All posts by Margarita Nieves

The Latest on Covid


Like every community and institution, the last month at Slifka Center has been a series of responses to the unprecedented challenges posed by the Coronavirus outbreak. Now that we have cleared those initial disoriented weeks, we are taking a moment to reflect and share how we are refocusing our work of building Jewish community and nurturing students.

Our most consistent and fundamental priority has been safety – for our students, our staff, and the broader community. We followed Yale’s aggressive lead in rapidly closing Slifka Center, and took early steps in the New Haven Jewish community to discourage the types of social gatherings that had been known to lead to spread in New York and Israel. No gathering, no matter how exciting or how long-planned, is worth the risk.

Built on this commitment to safety, we have supported our students and broader community in three primary ways: providing stability, meeting financial need, and addressing the spiritual moment.

Providing Stability: Students’ lives have been turned upside down by the virus in the present and future – and we have sought to provide a stable, reliable base of relationships and community to help them navigate this challenging terrain together. Here many of the core Hillel methodologies – maintaining constant one-on-one communication with every student, embracing the diversity of our community, and empowering student leaders to take on leadership – have proved more valuable than ever. We have essentially moved our normal programs, classes, and services on-line; we have been in one-on-one contact with well over 100 students to hear about their lives and let them know someone is thinking of them; and we have even held student-board elections. And we have found a variety of new ways of gathering, creating asynchronous conversations to replace those that would have happened over lunch. All of this has been particularly essential as the diversity of students has only come to the fore – while campus is a great equalizer, differences in home situations from access to the internet to having a room of one’s own are magnified now – so developing a diverse and tailored approach is all the more important.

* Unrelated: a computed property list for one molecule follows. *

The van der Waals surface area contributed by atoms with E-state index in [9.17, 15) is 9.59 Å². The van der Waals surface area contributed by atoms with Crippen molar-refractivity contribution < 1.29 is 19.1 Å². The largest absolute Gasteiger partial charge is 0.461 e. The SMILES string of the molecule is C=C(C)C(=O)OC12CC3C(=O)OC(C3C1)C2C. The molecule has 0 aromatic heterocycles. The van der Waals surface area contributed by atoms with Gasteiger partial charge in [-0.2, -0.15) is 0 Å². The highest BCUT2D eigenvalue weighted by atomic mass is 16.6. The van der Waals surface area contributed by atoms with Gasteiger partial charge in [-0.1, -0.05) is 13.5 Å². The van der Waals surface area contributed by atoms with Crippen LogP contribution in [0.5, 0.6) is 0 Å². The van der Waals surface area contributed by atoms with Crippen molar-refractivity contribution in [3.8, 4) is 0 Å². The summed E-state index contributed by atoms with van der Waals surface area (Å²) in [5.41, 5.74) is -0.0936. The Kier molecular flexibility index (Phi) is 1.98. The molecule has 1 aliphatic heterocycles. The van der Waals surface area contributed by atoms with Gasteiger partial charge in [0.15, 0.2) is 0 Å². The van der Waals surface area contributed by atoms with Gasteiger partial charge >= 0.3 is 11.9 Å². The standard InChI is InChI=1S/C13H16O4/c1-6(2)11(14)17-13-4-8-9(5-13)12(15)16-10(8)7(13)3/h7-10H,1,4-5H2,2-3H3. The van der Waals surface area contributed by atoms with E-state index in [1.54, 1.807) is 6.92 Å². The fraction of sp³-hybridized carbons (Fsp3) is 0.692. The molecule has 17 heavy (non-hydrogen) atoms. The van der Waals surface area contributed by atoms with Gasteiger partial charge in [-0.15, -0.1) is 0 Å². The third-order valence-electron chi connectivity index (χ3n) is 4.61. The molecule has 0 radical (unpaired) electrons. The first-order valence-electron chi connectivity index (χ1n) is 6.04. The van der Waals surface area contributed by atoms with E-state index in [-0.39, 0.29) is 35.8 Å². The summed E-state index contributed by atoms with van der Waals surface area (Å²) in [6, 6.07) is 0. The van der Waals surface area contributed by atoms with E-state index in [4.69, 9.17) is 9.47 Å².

Meeting Financial Need: The financial dimensions of the COVID-19 pandemic have touched everyone – including the Yale community. Since Yale has recently diversified its student body, a number of students rely on it for their own material well being, and that of their families. In addition to distributing over $2,000 in direct grants to students in need, we have taken steps to ensure that workers impacted by the closure of the Slifka Center dining hall are made as whole as possible for their lost wages. Finally, we are planning carefully for the long-term financial health of Slifka Center as an institution in the event that the current economic downturn becomes a recession, or worse. This process will be painful, but is necessary.

Addressing the Spiritual Moment: Spiritual support and inspiration are needed now more than ever, and we have made addressing the challenges of a foreboding future, a rapidly shifting present, and the emotional difficulty of family members’ sicknesses a central part of what we have done. The heart of this work has been numerous pastoral conversations with students who have lost family members to COVID-19 or themselves been sick, who have been unable to attend funerals because of travel restrictions, and who are struggling with loneliness and depression due to social distancing. We have also produced materials – a series of weekly emails that have been read over 10,000 times, an online session for students and alumni planning Passover celebrations over Zoom. Most importantly, we have empowered students and community members to support one another – with students producing not one but two amazing Haggadah supplements, and members of the local New Haven Jewish community buying one another groceries and calling one another over the holiday.

Throughout all of this, we have been keenly aware that our students and our community have never needed us as much as they do now – and never been more grateful for the engagement and support of everyone who makes our work possible.

Please do not hesitate to reach out as you have questions or ideas, or ways that we can be of service.